I'm sure you're aware that the attribution of the shield to Crazy Horse is questionable. In the Smithsonian documentation card associated with the shield, it states: "This shield is said to have been used by Crazy Horse." Furthermore, the reference to Lawton is as follows: "(captured by Gen. ? Lawton) Crazy Horse fled from McKenzie &village was burned -- later surrendered to Gen. Miles. Lawton might have been attached to Miles' Command?"
Lt Henry Lawton, however, was serving with MacKenzie.
Candace Greene at the Smithsonian warned me that the collection that included the shield was undocumented when received and reckoned that only a few were tagged by the collector (in this case, a Victor Evans, a patent attorney who had provided legal aid to various Indian groups), who was enthusiastic rather than discriminating and who bought most of his stuff through dealers.
I'm sure I've read Colin Taylor casting doubt on the attributed ownership, but I can't find the reference at the moment. However, I seem to recall him discussing the parallel lines symbol at the side and saying it is associated with the Cheyenne, not the Lakota, as was the long breechclout worn by the standing figure at lower right.
There's a shield in the Maxwell Museum of Anthropology at the University of New Mexico that has been attributed to the Kiowa Apache but also to the Mescalero (although in correspondence, the curator at the time I enquired had doubts about this too because of the presence of a scalp - Dine groups feared (fear?) contamination by dead bodies), that shares the same design at the foot of the shield and I've seen similar designs on Mescalero Apache shields.
Last Edit: Jan 12, 2007 2:32:57 GMT -5 by grahamew
Diane, thanks for the kind words about Diana -- I often wonder what she would have thought of the current world of terrorism.
Grahamew, I am aware of the controversy surrounding the Smithsonian's "Crazy Horse" shield and have corresponded with Candace Greene about it as well. In wrestling with controversial matters of this sort I always try to find the simplest explanation that will fit the known facts -- a kind of historian's version of Occam's Razor. In this case I take the known or agreed facts to be the buckskin shield cover itself with an inked note on the back of the rawhide shield -- "Shield used by Crazy Horse. Captured by Genl. Lawton." It was part of a large collection of objects acquired from the Washington lawyer victor Evans, who was active for a time in pursuing Black Hills claims for the Sioux and Cheyennes in the 1920s and 30s. The simplest explanation of these facts is that Lawton acquired the shield, and he believed it had belonged to Crazy Horse.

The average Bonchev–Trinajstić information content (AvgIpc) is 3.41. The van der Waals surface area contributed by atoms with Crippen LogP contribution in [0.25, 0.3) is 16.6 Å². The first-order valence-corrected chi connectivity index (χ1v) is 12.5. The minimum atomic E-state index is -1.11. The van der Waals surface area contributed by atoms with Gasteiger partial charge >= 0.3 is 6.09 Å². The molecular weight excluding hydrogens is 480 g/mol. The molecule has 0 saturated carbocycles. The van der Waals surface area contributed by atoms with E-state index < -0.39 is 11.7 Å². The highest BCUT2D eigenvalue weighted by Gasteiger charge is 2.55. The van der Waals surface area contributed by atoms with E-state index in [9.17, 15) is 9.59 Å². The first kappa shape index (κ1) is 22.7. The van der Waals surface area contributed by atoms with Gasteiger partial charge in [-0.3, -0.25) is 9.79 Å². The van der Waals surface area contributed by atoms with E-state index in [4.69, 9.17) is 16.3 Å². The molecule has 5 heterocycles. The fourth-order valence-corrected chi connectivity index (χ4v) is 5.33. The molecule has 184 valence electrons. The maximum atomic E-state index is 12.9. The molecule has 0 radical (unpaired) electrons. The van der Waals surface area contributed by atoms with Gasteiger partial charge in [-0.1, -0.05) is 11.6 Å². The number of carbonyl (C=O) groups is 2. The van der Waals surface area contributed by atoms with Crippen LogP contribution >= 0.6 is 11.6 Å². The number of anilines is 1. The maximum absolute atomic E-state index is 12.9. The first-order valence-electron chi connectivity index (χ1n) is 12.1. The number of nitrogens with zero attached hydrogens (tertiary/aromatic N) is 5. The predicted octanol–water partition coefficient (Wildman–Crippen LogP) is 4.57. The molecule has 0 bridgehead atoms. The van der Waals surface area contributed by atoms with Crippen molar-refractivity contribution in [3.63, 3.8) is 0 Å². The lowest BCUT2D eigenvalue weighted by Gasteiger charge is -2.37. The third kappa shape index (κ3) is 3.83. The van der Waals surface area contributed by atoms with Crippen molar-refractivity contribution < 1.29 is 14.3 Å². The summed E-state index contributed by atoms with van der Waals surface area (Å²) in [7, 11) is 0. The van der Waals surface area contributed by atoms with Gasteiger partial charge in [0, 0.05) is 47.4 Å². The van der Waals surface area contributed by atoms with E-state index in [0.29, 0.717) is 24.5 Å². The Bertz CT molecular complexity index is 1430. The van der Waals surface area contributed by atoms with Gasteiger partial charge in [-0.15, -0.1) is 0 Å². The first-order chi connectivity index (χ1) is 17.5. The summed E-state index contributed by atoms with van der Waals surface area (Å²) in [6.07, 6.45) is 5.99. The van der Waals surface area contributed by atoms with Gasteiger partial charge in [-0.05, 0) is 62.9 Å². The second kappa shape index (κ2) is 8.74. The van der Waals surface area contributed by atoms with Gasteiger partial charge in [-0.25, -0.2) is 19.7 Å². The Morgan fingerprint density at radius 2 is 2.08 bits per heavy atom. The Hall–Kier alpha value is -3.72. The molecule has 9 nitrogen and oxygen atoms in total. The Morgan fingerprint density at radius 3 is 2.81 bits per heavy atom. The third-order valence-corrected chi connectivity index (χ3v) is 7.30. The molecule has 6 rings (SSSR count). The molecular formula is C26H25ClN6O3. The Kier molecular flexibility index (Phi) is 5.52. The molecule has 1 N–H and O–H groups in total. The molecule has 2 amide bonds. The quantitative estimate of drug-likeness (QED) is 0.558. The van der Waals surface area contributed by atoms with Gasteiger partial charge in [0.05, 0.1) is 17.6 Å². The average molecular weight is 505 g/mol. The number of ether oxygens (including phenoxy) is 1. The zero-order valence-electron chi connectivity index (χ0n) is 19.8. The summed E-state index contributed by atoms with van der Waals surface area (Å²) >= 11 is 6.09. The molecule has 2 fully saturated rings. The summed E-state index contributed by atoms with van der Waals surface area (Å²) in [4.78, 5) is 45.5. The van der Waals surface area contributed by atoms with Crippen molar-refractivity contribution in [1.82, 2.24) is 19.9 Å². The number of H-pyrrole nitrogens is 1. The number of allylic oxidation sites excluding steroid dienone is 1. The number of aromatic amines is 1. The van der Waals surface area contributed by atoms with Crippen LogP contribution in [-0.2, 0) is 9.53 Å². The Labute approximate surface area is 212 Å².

"General Lawton," who was killed during the Spanish American War (I think), had been Lieutenant Henry W. Lawton at Camp Robinson in May 1877, when Crazy Horse and Little Big Man and 898 other northern Indians surrendered. About 23 May Lawton left the post in command of a small detachment escorting the recently-surrendered Northern Cheyennes to join their southern relatives in Indian Territory -- they famously returned about 15 months later.
We already know that Little Big Man was giving, or perhaps selling, other "Crazy Horse" objects to military officers in May 1877. (Two years later in August 1879 Little Big Man gave, or sold, a tipi liner decorated with his own drawings to Carl Schurz, RBHayes' secretary of the Interior. The liner can now be found in the Hayes Presidential Center in Fremont, Ohio, but it is in faded and fragile condition.) It is not unreasonable to think that Lawton may have acquired the shield in the same way and at the same time that Bourke acquired his shirt. Lawton's papers in the Library of Congress suggest no other window of opportunity I could find.